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Friday, April 12, 2024

October was colder than average

Norway shivered through a colder-than-average October this year. The chilly month followed a warmer-than-average September, though, and climate researchers are looking into whether the changes are linked to global warming. 

October was ablaze with brilliant fall colours around much of Norway, like here Krokskogen in Buskerud County. It was colder than average, however, and now most of the leaves have fallen. PHOTO:

Temperatures were between 0.9 and 1.4 degrees colder than average last month, climate researcher Hans Olav Hygen of the state meteorological institute told newspaper Aftenposten. The colder areas were found in the south and southwest, with reporting record cold weather in Buskerud and Hordaland counties.

In Buskerud, thermometers showed temperatures all the way down to minus-22.5C on Tuesday at the Dagali airport. In Hordaland, western Norway, it was minus-22.4C at Finse, beating all previous records.

Norway’s northernmost counties of Troms and Finnmark, by contrast, were warmer, experiencing average or slightly above-average temperatures.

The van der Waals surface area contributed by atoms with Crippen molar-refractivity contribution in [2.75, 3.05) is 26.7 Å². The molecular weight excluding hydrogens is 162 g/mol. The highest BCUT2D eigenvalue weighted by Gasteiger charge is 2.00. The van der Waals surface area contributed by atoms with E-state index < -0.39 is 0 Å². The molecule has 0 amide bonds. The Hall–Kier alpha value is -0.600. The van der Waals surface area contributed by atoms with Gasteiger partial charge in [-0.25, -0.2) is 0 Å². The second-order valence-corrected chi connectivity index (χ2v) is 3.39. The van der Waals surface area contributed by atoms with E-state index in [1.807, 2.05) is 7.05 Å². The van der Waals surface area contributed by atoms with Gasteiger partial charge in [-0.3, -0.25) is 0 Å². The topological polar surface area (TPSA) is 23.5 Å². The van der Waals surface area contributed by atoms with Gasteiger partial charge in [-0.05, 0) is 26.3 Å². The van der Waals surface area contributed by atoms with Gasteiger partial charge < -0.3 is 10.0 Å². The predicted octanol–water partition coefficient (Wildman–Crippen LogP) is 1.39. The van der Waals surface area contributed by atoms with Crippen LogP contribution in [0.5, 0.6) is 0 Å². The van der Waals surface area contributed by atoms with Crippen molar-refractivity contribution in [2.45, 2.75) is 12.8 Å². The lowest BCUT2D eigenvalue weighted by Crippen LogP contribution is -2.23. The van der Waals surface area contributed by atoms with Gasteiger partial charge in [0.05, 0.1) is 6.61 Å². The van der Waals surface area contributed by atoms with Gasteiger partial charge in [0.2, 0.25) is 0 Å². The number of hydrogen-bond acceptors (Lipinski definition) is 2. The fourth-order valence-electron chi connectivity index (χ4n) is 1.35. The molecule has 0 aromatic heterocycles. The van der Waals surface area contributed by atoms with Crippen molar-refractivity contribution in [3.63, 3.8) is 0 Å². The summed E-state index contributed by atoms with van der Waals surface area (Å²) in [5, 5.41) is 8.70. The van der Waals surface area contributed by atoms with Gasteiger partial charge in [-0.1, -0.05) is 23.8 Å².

The cold October followed a warm September, when mean temperatures were 0.6 degrees above normal. According to Hygen’s initial assessments, average temperatures in Norway this year so far remain 0.5 degrees above average, with heavier than normal rainfall in the eastern part of southern Norway (Østlandet) and along its southern coast (Sørlandet), and, by contrast, a reduction in rainfall in western Norway, normally known for its wetter weather.

It was too early to determine whether these general shifts and the cold October could be related to climate change, although climate researchers are exploring the possibility that a cold period such as this one could be related to the drastic reduction in the amount of sea ice in the Arctic. Experts believe the reduction could bring about changes in weather streams, such as the jet stream and gulf stream, resulting in an increase in cooler air over Norway. Global warming can thereby also lead to periods of colder weather, although one month’s weather is not proof of this.

The Norwegian winter has definitely set in, however, with falling temperatures and snowfall across much of the country also predicted for the coming days. Relatively heavy snowfall earlier in the week disrupted traffic both in the air and on the ground, with many airports struggling to keep runways open.

Views and News from Norway/Elizabeth Lindsay

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